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Photo by: BERRY PINSHOW
BGU scientists prove scorpions are master architects
By SHARON UDASIN
07/03/2014
Rather than simply digging holes in the ground, scorpions prepare sophisticated burrows, which the researchers believe are purposefully designed to meet the animals’ physiological needs.
 
Researchers at Ben-Gurion University have discovered that scorpions – the venomous desert arthropods – dig intricately designed burrows in which to prepare for a night on the hunt.

Dr. Amanda Adams, a postdoc in the Marco and Louise Mitrani Department of Desert Ecology at the Midreshet Ben-Gurion on Ben-Gurion University’s Sede Boqer Campus, has been investigating the lifestyle of wild largeclawed scorpions, alongside her adviser, Prof. Berry Pinshow.

Rather than simply digging holes in the ground, scorpions prepare sophisticated burrows, which the researchers believe are purposefully designed to meet the animals’ physiological needs.

Each burrow begins with a short, vertical entrance shaft that flattens out a few centimeters below the surface into a horizontal platform, according to the findings. These platforms may provide a safe, warm place to increase their body temperatures prior to their nighttime forage, Adams and Pinshow believe. As ectothermic animals, scorpions rely on energy from their environments to regulate their internal temperatures.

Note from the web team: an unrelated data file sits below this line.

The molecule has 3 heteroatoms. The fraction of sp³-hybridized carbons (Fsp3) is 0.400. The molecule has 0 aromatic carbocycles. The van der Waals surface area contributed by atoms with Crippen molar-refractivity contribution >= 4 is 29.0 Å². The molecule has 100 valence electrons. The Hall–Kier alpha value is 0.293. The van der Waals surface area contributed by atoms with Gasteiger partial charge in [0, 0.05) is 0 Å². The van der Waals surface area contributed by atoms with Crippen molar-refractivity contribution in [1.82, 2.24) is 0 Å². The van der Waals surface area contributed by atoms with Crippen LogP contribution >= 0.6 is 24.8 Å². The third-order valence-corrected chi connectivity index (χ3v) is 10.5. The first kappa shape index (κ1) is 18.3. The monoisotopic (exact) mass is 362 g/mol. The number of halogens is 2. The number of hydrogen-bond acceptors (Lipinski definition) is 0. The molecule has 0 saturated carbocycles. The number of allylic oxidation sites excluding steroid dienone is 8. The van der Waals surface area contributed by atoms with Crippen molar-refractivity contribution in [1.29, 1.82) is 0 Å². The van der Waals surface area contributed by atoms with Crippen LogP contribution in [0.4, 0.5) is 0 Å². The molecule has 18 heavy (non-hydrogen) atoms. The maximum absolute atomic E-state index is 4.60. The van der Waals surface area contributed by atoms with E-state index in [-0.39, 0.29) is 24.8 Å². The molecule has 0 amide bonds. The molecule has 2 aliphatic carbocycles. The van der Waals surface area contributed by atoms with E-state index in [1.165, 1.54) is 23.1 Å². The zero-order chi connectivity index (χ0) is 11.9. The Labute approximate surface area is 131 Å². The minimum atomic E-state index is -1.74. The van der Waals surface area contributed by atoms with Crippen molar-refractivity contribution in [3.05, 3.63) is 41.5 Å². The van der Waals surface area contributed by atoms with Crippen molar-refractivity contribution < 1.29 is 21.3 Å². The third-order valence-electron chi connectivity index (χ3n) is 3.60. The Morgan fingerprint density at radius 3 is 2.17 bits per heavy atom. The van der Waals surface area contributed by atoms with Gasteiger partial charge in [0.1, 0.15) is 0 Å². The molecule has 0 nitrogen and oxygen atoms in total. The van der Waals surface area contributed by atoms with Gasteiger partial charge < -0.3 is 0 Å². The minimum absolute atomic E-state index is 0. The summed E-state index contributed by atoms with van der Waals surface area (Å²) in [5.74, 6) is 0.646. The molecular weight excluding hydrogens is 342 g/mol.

After the horizontal platform, the burrows then turn sharply downward, descending further toward a dead-end chamber, the research found.

The cool and humid chamber provides a refuge in which scorpions can rest during the heat of the day with minimal water loss.

Adams and Pinshow trapped the scorpions and then prepared replica casts of their burrows by filling them with molten aluminum, information from BGU said. Once the casts solidified, they underwent 3-D laser scanner and computer software analysis.

“Very little is known about burrow environments,” Adams said. “We plan to expand our studies to more scorpion species around the world to test how burrow structure is shaped to be part of the burrow builder’s extended physiology.”

Adams will be presenting the results of their research at the Annual Meeting of the Society for Experimental Biology in Manchester, United Kingdom, on Thursday.
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